Prospective memory tasks: a more sensitive method for screening cognitive impairment in ALS?

BMC Neurology (Impact Factor: 2.49). 11/2012; 12(1):142. DOI: 10.1186/1471-2377-12-142
Source: PubMed

ABSTRACT BACKGROUND: Cognitive change is prevalent in patients with amyotrophic lateral sclerosis (ALS), but still lack a widely accepted and sensitive screening method. In this study, we try to find a sensitive screening battery for detecting subtle cognitive deficits in patients with ALS. METHODS: Eighty consecutive ALS patients and 57 matched normal controls underwent the Mini-Mental Status Examination (MMSE), the verbal fluency test (VFT), the Stroop Color Word Interference Test (CWT), and the prospective memory (PM) tests, including event-based (EBPM) and time-based (TBPM) RESULTS: The patients did not differ from the controls in the MMSE, the VFT and the CWT. By contrast, statistically significant differences were found in the PM tests (EBPM: P=0.043; TBPM: P<0.001). More interestingly, TBPM was more sensitive than EBPM in the early-phase patients CONCLUSIONS: Prefrontal lobar dysfunction does exist among ALS patients and may spread from the medial to the lateral region. The PM tests seem more sensitive in ALS patients with frontotemporal dysfunction than are the classical cognitive measures.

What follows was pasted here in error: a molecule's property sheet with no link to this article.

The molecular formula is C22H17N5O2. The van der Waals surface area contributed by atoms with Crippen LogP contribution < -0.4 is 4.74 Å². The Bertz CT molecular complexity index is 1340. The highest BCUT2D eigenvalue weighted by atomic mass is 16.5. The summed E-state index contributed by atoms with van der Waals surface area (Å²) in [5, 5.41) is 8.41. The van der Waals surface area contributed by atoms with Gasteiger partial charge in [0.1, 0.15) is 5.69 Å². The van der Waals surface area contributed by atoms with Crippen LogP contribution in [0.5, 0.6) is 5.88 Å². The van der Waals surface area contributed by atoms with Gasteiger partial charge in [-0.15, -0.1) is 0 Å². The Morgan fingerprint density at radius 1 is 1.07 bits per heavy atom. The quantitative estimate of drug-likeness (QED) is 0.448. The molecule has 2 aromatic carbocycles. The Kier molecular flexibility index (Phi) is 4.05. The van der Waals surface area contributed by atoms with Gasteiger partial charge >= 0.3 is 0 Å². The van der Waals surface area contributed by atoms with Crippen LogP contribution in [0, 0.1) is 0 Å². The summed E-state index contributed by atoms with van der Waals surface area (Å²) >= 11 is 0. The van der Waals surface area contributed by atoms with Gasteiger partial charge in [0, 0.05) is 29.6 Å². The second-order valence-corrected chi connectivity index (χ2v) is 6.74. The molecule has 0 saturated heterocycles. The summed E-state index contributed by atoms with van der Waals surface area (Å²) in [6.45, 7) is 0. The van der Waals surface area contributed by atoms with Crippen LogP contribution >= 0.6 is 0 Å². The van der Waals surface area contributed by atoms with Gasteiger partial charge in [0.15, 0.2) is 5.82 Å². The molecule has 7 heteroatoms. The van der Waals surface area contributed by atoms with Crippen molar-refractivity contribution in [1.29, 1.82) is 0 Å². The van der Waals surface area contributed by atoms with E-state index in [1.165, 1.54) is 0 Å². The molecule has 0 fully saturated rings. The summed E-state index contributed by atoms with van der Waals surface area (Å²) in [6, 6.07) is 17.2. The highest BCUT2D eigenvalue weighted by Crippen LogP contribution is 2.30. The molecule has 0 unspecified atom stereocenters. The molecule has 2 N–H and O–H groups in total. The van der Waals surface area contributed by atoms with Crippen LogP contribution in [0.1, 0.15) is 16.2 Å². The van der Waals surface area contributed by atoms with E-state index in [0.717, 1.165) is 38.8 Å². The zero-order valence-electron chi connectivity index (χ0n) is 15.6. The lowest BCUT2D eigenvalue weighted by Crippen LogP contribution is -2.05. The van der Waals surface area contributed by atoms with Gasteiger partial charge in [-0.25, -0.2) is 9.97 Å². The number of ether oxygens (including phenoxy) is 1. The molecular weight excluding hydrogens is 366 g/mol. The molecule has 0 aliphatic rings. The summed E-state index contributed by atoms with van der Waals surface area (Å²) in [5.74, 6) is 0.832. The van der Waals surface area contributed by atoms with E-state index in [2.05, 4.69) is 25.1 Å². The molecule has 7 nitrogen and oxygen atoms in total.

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    ABSTRACT: Amyotrophic lateral sclerosis (ALS) is a predominantly motor disease that can be associated in half the patients with a cognitive and/or behavioral impairment. Cognitive/behavioral disorders are subclinical in most cases and need specific testing to be diagnosed. They can meet the diagnostic criteria of FTLD in 10-15 % of patients. The occurrence of cognitive/behavioral changes in patients with ALS is taken as evidence of a continuum between ALS and fronto-temporal dementias. The cognitive changes mostly involve executive functions, language and social cognition. Behavioral changes include apathy, disinhibition, lack of empathy and impulsivity. Cognitive/behavioral changes in the course of ALS are related to a shorter survival. Cognitive/behavioral changes may interfere with decision making, particularly end-of-life decisions, and they increase the burden of carers. Cognitive/behavioral changes should be recognized and assessed so as to tailor therapeutic interventions.
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